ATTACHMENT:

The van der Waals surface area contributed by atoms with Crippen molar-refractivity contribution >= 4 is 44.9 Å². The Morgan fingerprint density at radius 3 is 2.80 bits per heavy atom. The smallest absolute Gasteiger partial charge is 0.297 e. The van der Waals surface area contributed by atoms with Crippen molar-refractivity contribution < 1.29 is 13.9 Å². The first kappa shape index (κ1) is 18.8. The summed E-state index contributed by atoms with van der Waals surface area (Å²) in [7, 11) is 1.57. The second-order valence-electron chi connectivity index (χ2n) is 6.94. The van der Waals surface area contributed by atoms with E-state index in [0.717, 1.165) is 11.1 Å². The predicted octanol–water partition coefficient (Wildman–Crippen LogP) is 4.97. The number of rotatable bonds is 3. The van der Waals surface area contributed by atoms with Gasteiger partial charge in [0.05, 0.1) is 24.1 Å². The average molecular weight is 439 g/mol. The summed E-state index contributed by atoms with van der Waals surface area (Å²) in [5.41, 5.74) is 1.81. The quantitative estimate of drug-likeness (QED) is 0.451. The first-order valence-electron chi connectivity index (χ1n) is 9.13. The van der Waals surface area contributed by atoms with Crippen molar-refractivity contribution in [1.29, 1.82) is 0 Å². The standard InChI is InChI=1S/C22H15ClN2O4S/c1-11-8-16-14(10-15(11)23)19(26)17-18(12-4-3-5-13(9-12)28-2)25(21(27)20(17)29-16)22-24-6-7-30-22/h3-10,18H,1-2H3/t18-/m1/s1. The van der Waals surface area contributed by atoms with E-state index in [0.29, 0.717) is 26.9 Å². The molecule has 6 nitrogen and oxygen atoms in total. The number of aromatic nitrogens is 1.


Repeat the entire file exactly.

The van der Waals surface area contributed by atoms with Crippen molar-refractivity contribution >= 4 is 44.9 Å². The Morgan fingerprint density at radius 3 is 2.80 bits per heavy atom. The smallest absolute Gasteiger partial charge is 0.297 e. The van der Waals surface area contributed by atoms with Crippen molar-refractivity contribution < 1.29 is 13.9 Å². The first kappa shape index (κ1) is 18.8. The summed E-state index contributed by atoms with van der Waals surface area (Å²) in [7, 11) is 1.57. The second-order valence-electron chi connectivity index (χ2n) is 6.94. The van der Waals surface area contributed by atoms with E-state index in [0.717, 1.165) is 11.1 Å². The predicted octanol–water partition coefficient (Wildman–Crippen LogP) is 4.97. The number of rotatable bonds is 3. The van der Waals surface area contributed by atoms with Gasteiger partial charge in [0.05, 0.1) is 24.1 Å². The average molecular weight is 439 g/mol. The summed E-state index contributed by atoms with van der Waals surface area (Å²) in [5.41, 5.74) is 1.81. The quantitative estimate of drug-likeness (QED) is 0.451. The first-order valence-electron chi connectivity index (χ1n) is 9.13. The van der Waals surface area contributed by atoms with Crippen molar-refractivity contribution in [1.29, 1.82) is 0 Å². The standard InChI is InChI=1S/C22H15ClN2O4S/c1-11-8-16-14(10-15(11)23)19(26)17-18(12-4-3-5-13(9-12)28-2)25(21(27)20(17)29-16)22-24-6-7-30-22/h3-10,18H,1-2H3/t18-/m1/s1. The van der Waals surface area contributed by atoms with E-state index in [0.29, 0.717) is 26.9 Å². The molecule has 6 nitrogen and oxygen atoms in total. The number of aromatic nitrogens is 1.